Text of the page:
Oil major Shell has made a final investment decision (FID) to develop the Rosmari-Marjolaine gas project off Sarawak, Malaysia, with hopes of achieving first gas in 2026.

Rosmari-Marjolaine are deep-water sour gas fields discovered in 2014. They are located 220 kilometers (km) offshore from Bintulu, Sarawak, and will be powered by renewable energy, using solar energy for the offshore platform, Shell said on Monday.

According to Shell, the offshore platform will use power from 240 solar panels, while the onshore plant is connected to Sarawak’s grid which is powered mainly by hydroelectric plants. Diesel generators and batteries should be used as backup.

Shell subsidiary Sarawak Shell Berhad holds an 80% stake and Petronas Carigali owns the remaining 20% ​​of the project.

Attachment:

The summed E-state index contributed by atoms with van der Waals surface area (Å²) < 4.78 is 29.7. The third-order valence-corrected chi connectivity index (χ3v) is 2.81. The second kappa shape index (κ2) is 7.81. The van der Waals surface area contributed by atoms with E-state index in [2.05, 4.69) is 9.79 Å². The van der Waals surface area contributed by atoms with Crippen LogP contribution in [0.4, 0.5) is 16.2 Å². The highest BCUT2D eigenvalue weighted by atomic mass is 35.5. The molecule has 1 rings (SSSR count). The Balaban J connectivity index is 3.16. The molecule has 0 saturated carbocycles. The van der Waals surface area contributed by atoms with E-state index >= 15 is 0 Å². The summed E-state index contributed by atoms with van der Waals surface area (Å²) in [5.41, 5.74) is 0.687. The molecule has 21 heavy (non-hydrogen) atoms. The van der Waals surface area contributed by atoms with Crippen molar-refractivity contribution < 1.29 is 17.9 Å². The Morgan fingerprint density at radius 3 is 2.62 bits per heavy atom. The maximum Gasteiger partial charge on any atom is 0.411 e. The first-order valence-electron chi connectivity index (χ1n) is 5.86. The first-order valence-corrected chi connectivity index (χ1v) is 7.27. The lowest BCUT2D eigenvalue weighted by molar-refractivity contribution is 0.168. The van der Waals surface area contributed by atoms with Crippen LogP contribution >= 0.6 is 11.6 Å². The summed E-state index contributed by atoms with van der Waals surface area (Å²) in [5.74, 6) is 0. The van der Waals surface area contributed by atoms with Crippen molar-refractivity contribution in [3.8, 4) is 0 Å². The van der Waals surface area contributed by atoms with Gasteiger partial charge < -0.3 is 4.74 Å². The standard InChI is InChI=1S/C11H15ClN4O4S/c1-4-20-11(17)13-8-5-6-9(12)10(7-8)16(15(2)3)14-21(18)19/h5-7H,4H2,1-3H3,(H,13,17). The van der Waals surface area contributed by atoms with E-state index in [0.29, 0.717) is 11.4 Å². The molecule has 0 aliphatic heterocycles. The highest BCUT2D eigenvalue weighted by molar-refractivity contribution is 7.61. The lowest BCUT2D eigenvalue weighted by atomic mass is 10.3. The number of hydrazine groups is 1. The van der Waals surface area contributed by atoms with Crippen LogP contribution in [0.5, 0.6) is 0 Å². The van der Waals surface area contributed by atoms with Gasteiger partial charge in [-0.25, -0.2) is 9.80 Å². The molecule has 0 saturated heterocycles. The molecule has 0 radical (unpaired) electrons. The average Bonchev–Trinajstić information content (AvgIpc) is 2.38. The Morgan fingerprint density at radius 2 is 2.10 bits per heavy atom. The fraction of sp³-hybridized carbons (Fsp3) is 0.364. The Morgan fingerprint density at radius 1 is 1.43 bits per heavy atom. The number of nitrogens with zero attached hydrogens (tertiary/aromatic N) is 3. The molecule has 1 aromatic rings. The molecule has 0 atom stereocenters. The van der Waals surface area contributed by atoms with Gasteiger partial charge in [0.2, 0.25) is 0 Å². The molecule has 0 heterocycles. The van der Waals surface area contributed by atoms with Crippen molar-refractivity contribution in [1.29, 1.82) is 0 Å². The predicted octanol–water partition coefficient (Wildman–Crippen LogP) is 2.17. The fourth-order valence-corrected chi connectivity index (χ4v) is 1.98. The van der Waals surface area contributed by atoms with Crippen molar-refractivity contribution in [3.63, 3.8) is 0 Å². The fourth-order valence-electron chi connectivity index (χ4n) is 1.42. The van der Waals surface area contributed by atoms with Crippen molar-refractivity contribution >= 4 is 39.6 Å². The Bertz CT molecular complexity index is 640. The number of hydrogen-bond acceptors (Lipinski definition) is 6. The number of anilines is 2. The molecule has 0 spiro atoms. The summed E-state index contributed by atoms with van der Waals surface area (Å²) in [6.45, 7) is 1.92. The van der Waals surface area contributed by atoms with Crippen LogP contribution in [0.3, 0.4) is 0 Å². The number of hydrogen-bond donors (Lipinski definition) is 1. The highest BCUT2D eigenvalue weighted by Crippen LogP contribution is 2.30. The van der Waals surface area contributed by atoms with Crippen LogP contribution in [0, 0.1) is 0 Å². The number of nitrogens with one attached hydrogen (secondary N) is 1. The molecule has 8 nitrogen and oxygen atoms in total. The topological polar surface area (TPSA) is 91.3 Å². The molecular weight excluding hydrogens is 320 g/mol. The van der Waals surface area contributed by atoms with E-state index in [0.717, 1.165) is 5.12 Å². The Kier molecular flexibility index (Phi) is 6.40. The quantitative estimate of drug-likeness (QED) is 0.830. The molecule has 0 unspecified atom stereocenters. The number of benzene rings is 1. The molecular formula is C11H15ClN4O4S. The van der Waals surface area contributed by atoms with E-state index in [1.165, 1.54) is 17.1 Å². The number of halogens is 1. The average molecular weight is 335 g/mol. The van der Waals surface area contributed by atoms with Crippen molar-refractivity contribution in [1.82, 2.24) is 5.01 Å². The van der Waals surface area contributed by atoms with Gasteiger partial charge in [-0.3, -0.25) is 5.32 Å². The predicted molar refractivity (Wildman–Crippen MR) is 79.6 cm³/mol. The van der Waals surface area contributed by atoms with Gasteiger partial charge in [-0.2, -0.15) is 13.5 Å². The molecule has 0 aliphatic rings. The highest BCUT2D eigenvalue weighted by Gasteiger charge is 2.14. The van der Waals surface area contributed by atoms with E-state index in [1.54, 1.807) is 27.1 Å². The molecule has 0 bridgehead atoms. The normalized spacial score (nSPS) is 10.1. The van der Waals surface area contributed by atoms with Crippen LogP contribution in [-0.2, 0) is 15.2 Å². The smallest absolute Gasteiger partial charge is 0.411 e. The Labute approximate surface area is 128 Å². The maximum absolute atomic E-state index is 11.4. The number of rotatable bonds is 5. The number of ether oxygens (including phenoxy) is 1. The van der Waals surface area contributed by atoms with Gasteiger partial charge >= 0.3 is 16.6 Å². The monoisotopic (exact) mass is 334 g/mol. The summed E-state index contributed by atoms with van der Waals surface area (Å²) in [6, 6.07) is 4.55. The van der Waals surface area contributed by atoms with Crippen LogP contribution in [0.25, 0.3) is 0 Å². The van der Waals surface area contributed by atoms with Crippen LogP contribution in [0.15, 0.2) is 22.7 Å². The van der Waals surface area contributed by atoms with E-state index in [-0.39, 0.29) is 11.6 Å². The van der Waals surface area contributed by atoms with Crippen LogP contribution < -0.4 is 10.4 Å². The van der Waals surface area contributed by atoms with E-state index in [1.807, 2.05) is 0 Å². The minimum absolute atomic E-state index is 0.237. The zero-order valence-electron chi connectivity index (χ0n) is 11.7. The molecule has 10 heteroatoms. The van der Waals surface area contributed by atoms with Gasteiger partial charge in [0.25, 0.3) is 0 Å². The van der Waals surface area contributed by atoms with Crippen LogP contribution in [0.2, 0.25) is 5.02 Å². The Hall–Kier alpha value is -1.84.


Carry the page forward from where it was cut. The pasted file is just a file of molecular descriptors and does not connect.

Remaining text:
“Rosmari-Marjolaine will help provide a safe and reliable energy supply in a responsible and efficient manner”, said Shell Upstream Director, Zoe Yuzhnovitch. “It exemplifies our Powering Progress strategy – powering lives, generating value and reducing emissions by using renewable energy to power Rosmari-Marjoram.”

The development of Rosmari-Marjoram is one of the strategic projects to ensure a sustained gas supply to the Petronas LNG complex. The project includes a remote-controlled offshore platform and an onshore gas plant, with infrastructure that includes one of the longest offshore wet sour gas pipelines in the world extending over more than 200 km.

The Rosmari-Marjolaine project is designed to produce 800 million standard cubic feet of gas per day (MMscf/d). Gas production is expected to start in 2026.

Ivan TanCountry Chair and Senior Vice President Upstream Malaysia said: “The support and partnership of Petronas and the Sarawak government is critical to achieving this milestone with Rosmari-Marjoram.”

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